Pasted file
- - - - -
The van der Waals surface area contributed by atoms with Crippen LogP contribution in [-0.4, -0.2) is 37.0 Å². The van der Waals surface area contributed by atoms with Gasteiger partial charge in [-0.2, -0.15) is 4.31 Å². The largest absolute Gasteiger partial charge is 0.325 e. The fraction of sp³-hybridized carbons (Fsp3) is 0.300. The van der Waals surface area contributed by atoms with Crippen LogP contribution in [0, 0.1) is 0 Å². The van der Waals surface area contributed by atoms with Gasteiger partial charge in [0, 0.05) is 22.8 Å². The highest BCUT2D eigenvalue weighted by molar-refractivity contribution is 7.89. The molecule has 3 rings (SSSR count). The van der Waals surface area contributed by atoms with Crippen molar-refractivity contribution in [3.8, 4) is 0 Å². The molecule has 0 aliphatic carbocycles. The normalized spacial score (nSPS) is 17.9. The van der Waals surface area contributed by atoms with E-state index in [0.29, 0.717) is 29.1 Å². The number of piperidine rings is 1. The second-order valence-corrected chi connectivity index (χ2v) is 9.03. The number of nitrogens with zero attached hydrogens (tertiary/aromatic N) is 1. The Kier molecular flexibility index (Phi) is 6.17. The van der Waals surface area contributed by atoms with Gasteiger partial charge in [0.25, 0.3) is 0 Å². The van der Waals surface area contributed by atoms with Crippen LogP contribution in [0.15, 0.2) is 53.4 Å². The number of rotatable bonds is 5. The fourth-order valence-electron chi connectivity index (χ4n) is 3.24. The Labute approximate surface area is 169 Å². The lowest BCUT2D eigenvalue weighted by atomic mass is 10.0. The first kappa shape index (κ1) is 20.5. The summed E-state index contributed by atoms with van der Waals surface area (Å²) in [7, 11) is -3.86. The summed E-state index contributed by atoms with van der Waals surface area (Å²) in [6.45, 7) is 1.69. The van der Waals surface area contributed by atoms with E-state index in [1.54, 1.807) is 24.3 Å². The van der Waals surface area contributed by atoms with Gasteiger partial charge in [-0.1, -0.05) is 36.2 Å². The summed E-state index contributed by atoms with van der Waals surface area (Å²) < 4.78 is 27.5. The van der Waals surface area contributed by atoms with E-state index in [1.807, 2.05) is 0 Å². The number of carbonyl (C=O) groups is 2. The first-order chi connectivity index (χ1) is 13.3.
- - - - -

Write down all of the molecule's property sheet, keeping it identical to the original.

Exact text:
The van der Waals surface area contributed by atoms with Crippen LogP contribution in [-0.4, -0.2) is 37.0 Å². The van der Waals surface area contributed by atoms with Gasteiger partial charge in [-0.2, -0.15) is 4.31 Å². The largest absolute Gasteiger partial charge is 0.325 e. The fraction of sp³-hybridized carbons (Fsp3) is 0.300. The van der Waals surface area contributed by atoms with Crippen LogP contribution in [0, 0.1) is 0 Å². The van der Waals surface area contributed by atoms with Gasteiger partial charge in [0, 0.05) is 22.8 Å². The highest BCUT2D eigenvalue weighted by molar-refractivity contribution is 7.89. The molecule has 3 rings (SSSR count). The van der Waals surface area contributed by atoms with Crippen molar-refractivity contribution in [3.8, 4) is 0 Å². The molecule has 0 aliphatic carbocycles. The normalized spacial score (nSPS) is 17.9. The van der Waals surface area contributed by atoms with E-state index in [0.29, 0.717) is 29.1 Å². The number of piperidine rings is 1. The second-order valence-corrected chi connectivity index (χ2v) is 9.03. The number of nitrogens with zero attached hydrogens (tertiary/aromatic N) is 1. The Kier molecular flexibility index (Phi) is 6.17. The van der Waals surface area contributed by atoms with Gasteiger partial charge in [0.25, 0.3) is 0 Å². The van der Waals surface area contributed by atoms with Crippen LogP contribution in [0.15, 0.2) is 53.4 Å². The number of rotatable bonds is 5. The fourth-order valence-electron chi connectivity index (χ4n) is 3.24. The Labute approximate surface area is 169 Å². The lowest BCUT2D eigenvalue weighted by atomic mass is 10.0. The first kappa shape index (κ1) is 20.5. The summed E-state index contributed by atoms with van der Waals surface area (Å²) in [7, 11) is -3.86. The summed E-state index contributed by atoms with van der Waals surface area (Å²) in [6.45, 7) is 1.69. The van der Waals surface area contributed by atoms with E-state index in [1.54, 1.807) is 24.3 Å². The van der Waals surface area contributed by atoms with Gasteiger partial charge in [-0.1, -0.05) is 36.2 Å². The summed E-state index contributed by atoms with van der Waals surface area (Å²) < 4.78 is 27.5. The van der Waals surface area contributed by atoms with E-state index in [1.807, 2.05) is 0 Å². The number of carbonyl (C=O) groups is 2. The first-order chi connectivity index (χ1) is 13.3.